After three years staring at their screens, BASF shareholders returned in person to the Rosengarten hall for the chemical company’s annual general meeting with little appetite for digital events.
In the packed rows facing the stage, spooked investors railed against agenda No. 8, an item on holding hybrid events they felt could open the door to virtual AGMs ad infinitum. Given they have little influence over proceedings, why not see if supervisory board members could just dial-in, Chairman Kurt Bock suggested.
Hendrik Schmidt of DWS Investment capped off a string of shareholders announcing they will reject the offending item. BASF AGMs should be purely physical, and that includes the supervisory board members in the flesh, he said against a background of clapping.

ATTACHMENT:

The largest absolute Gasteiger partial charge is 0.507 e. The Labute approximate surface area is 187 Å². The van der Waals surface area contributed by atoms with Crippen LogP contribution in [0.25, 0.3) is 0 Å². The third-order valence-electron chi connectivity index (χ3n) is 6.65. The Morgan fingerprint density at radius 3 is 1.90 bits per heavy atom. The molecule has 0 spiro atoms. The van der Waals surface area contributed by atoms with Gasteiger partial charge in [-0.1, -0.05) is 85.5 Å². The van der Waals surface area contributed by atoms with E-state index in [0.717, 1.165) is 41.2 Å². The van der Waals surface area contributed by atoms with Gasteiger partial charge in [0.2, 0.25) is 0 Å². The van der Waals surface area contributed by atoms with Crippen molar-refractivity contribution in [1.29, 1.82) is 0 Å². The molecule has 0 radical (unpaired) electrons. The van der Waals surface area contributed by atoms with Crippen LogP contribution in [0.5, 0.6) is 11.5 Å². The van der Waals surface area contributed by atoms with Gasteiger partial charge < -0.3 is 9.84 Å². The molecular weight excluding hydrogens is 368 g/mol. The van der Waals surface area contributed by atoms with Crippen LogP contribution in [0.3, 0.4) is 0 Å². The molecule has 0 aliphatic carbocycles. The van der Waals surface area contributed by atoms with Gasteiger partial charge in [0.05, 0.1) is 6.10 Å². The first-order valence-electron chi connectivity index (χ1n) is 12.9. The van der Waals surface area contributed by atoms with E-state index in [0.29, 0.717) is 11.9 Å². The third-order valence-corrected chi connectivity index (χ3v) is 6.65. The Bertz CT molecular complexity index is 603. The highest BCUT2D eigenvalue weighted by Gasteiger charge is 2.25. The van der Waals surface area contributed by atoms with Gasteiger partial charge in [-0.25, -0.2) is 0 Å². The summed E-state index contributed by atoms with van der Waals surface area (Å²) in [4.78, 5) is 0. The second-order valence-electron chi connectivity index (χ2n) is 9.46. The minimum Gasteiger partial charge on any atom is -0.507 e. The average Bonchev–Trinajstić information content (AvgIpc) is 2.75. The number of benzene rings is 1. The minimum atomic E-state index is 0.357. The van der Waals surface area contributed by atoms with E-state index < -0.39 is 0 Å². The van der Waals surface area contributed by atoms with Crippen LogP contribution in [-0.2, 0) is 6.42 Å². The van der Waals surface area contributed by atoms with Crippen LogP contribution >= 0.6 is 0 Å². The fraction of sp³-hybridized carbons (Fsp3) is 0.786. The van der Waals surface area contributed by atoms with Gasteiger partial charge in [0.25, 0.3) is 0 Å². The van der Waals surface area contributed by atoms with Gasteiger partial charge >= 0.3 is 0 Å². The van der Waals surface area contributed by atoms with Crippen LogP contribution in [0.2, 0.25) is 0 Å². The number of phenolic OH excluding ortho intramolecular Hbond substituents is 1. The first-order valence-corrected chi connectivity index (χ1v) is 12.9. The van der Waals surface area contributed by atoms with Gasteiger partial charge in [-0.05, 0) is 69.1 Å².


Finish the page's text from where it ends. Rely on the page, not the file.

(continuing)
Alongside the grumbles about the share price and the risks of spanking EU10 billion on another verbund in China given the risks in Taiwan, today’s AGM served as a warm send off for Hans Engel, CFO since 2015. It was also a chance for investors to ask what’s the plan for next year, when CEO Martin Brudermueller is scheduled to step down from his already extended tenure. Bock recalled when he first took the top job and Juergen Hambrecht instantly jumped on him about what his succession plans would be. Sitting on Engel’s right was Markus Kamieth, and some smart money is on him being the next CEO.
The topic of Saori Dubourg came up, given all the press coverage surrounding her sudden departure. Bock emphasised it was by mutual agreement and it’s not the first time that’s happened. It does leave BASF with just the one female board member and Brudermueller said he’s working on diversifying management and even wants to bring in non-Germans.